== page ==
I’ve posted this photo of my last summer’s allotment produce to prove something. I thought it might be a good antidote to my dreary state of writing stuckness. (And may be yours too). For one thing it shows conclusively that if I can’t get to grips with the several novels now backed up in brain and filing cabinets, then I can at least produce beautiful vegetation. (In season of course). Most of it is edible too, although I would not recommend the zinnias. Marigolds are fine however – in salads and as herbal tea. Excellent for the immune system, or so a herbalist friend tells me.
I sometimes think my allotment life is a metaphor for my writer’s life. Sometimes I think it’s the other way around. This reminds me of the great Welsh poet, R S Thomas. In my post about him the film link shows him, in his elder years, out bird watching on the Welsh coast. Speaking to camera, and with a wry smile, the Nobel nominee says he is supposed to be a poet, but that when the poem is going badly, then he is a birdwatcher. Likewise for me, when the writing stalls, then I am a gardener. I am mostly a gardener.
The common ground between growing and creating is obvious: seasons of productivity followed by dead times when the creative flow seems to be, well, DEAD. This is the natural order of things. I know it. And so I am forgiving when it comes to the garden. I do not expect it to grow things in December and February (or at least not much). But when it comes to writing, I fret, fume and grow ever more despondent with myself because the ideas in my head cannot be rendered, as I would like them, to word, to screen, to finished work. And I do not forgive this. I consider it a grave fault.
Yet I know, too, that good growing and writing, require a fertile medium, one that is well turned and appropriately nourished. You need plans and timetables, while remaining open to alternative courses of action. You also need the right medium for the job in hand. All this takes time: years of learning, of preparation, and the application of improving strategies. You have to understand your ground from the inside out. And that brings me to another essential condition – good drainage. And in my home town poor drainage is a problem; both brain and allotment, then, are equally afflicted. They are not free-draining. But at least I know how to improve the soil. Grit is good.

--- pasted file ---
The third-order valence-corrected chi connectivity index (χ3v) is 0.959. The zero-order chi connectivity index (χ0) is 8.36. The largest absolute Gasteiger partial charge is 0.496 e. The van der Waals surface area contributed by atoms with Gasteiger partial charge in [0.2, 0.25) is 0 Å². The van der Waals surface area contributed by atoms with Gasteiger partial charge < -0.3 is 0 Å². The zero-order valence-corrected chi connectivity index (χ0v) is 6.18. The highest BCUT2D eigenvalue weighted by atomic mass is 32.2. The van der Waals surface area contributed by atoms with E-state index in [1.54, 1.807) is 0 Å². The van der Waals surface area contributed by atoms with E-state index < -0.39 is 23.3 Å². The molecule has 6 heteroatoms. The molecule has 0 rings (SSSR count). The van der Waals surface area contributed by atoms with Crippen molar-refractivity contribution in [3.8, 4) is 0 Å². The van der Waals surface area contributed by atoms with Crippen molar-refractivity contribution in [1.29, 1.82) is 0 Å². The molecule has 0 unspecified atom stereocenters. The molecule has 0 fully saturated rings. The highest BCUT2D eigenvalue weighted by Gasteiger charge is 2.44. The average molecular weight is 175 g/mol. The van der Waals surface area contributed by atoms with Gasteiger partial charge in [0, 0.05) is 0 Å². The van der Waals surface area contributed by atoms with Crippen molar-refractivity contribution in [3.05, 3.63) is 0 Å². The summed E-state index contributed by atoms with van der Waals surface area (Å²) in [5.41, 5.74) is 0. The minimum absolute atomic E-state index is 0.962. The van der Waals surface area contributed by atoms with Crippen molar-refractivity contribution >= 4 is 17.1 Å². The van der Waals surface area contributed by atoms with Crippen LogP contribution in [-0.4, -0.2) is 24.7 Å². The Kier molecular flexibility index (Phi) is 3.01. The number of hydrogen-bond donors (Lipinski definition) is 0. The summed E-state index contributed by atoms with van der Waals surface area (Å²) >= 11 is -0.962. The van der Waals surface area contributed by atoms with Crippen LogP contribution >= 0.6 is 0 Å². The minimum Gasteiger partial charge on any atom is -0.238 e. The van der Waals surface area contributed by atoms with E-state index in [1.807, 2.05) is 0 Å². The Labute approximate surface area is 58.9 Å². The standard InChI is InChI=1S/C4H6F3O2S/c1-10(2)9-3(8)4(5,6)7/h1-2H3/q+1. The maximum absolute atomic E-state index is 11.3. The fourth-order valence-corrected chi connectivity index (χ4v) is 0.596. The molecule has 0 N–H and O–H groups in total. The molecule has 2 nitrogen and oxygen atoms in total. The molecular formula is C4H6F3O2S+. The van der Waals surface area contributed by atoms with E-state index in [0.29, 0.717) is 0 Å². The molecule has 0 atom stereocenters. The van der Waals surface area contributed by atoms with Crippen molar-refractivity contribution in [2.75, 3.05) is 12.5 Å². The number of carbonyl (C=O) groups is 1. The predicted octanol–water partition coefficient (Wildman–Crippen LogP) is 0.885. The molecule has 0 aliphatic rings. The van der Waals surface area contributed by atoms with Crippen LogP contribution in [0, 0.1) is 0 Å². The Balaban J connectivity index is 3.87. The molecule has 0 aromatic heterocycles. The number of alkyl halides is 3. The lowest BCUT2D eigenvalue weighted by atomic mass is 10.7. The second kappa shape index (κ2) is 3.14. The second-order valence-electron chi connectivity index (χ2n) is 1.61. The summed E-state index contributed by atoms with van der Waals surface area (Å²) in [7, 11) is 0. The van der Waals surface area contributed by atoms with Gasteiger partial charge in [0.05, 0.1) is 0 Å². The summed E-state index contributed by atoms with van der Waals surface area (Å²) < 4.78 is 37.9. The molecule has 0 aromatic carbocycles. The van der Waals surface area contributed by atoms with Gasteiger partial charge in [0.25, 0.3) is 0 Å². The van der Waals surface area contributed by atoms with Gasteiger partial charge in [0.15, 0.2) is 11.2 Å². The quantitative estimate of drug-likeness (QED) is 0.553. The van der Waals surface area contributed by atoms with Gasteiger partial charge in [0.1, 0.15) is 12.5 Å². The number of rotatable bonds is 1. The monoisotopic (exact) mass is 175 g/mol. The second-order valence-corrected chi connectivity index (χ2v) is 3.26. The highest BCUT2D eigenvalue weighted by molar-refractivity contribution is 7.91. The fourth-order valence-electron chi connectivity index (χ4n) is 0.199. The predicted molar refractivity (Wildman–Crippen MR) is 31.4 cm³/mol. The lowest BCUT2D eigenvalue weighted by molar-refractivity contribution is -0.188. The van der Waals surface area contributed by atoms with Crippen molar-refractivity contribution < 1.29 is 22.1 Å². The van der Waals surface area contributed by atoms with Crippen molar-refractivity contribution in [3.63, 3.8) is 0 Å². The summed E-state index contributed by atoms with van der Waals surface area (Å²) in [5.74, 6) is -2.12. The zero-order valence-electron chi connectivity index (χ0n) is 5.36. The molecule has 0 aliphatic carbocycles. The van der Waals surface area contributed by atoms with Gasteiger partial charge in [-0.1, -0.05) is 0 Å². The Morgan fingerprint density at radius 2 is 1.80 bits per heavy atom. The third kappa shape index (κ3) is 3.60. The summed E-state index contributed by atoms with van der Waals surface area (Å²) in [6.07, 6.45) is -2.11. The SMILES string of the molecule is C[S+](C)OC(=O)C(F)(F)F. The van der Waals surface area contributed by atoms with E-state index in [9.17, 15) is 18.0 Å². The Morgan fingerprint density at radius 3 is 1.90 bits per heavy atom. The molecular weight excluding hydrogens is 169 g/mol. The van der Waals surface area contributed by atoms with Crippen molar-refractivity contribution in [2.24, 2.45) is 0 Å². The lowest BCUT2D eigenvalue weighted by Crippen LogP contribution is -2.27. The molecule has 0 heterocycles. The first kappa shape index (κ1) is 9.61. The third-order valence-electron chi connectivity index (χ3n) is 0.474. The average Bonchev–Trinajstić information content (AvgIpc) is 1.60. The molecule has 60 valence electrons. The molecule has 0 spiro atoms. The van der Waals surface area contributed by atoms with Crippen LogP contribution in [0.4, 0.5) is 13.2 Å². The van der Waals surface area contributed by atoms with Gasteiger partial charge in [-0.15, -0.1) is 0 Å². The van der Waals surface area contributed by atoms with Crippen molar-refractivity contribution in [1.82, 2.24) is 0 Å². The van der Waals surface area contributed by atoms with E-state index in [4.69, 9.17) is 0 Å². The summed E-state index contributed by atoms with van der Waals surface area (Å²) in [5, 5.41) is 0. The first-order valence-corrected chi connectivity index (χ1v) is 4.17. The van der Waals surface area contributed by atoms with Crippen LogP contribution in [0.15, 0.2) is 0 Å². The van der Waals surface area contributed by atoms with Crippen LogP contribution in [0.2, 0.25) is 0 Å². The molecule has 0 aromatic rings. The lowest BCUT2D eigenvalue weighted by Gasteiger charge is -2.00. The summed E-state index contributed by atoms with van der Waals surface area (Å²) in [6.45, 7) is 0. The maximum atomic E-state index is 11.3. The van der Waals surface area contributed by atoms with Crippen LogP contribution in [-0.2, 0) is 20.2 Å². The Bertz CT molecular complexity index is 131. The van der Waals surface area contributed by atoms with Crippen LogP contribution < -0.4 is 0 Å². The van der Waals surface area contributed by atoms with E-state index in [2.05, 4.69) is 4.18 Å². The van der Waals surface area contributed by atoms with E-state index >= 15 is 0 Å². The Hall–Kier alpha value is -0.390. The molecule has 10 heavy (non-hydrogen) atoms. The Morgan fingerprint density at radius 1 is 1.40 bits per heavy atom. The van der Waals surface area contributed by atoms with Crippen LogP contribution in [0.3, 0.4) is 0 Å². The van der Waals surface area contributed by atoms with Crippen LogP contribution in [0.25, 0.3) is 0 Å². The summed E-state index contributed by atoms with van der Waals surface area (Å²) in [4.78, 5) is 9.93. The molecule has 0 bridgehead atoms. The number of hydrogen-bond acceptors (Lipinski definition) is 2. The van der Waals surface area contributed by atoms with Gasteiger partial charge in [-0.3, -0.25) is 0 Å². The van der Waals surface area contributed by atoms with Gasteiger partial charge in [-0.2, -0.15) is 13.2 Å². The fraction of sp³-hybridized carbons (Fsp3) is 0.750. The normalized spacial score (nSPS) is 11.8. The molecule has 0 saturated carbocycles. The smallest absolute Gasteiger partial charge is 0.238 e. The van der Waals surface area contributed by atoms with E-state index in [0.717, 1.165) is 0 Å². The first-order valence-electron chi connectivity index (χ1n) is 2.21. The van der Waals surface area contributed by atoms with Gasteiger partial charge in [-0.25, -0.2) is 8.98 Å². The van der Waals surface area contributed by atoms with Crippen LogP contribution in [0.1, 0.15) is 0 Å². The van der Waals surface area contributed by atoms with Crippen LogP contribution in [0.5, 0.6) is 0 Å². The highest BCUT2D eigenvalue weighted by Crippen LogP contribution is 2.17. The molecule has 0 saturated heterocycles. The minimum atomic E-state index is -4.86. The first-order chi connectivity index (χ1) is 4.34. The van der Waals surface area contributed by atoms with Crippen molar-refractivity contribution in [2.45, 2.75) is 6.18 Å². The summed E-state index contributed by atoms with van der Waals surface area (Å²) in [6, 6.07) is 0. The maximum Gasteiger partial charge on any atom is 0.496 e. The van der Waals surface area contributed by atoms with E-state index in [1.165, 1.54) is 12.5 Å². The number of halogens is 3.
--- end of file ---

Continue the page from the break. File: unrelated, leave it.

In the absence of creative flow, ungoverned gathering of new material can start filling the gap. This in hopes of finding a spark, some fresh inspiration to jump start the writing. The activity can of course have its good points. You may indeed find the very thing you need. Besides which, well rotted down and aerated compost improves content and structure for any future cultivation. On the other hand, ever growing stagnant piles of poorly decomposing matter simply overwhelm and add to the stalled flow problem. In other words, there comes a time when you simply have to give your brain a rest, leave the compost heap to rot down, and allow the period of dormancy to run its course. The hard thing is to keep faith during this process of seeming inactivity; to believe that you WILL recover and complete the works you began.
That wonderful woman, poet and Jungian psychoanalyst, Clarissa Pinkola Estés has some very heartening things to say about this. In her autobiographical exploration of the nature of story, The Faithful Gardener, she says that new seed is faithful, and that it roots most deeply where the ground is the most empty. In The Creative Fire she also says that everyone is an artist even if they have not lifted a brush to the canvass or opened a new Word file (I paraphrase). Finally she tells us that the only thing you need to create is to get out of the way.
And so in a bid to get out of the way, I leave you with some summer marigolds. Before your eyes they are passing through their natural cycle from bud, to falling flower to newly forming seed head. Perhaps if we stare at them long enough, absorbing all that very creative orangeness, we stalled creators will ‘hear’ what they are telling us.
© 2014 Tish Farrell
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Bright Fields on Llyn: windows in time, mind and space and other stories from Cymru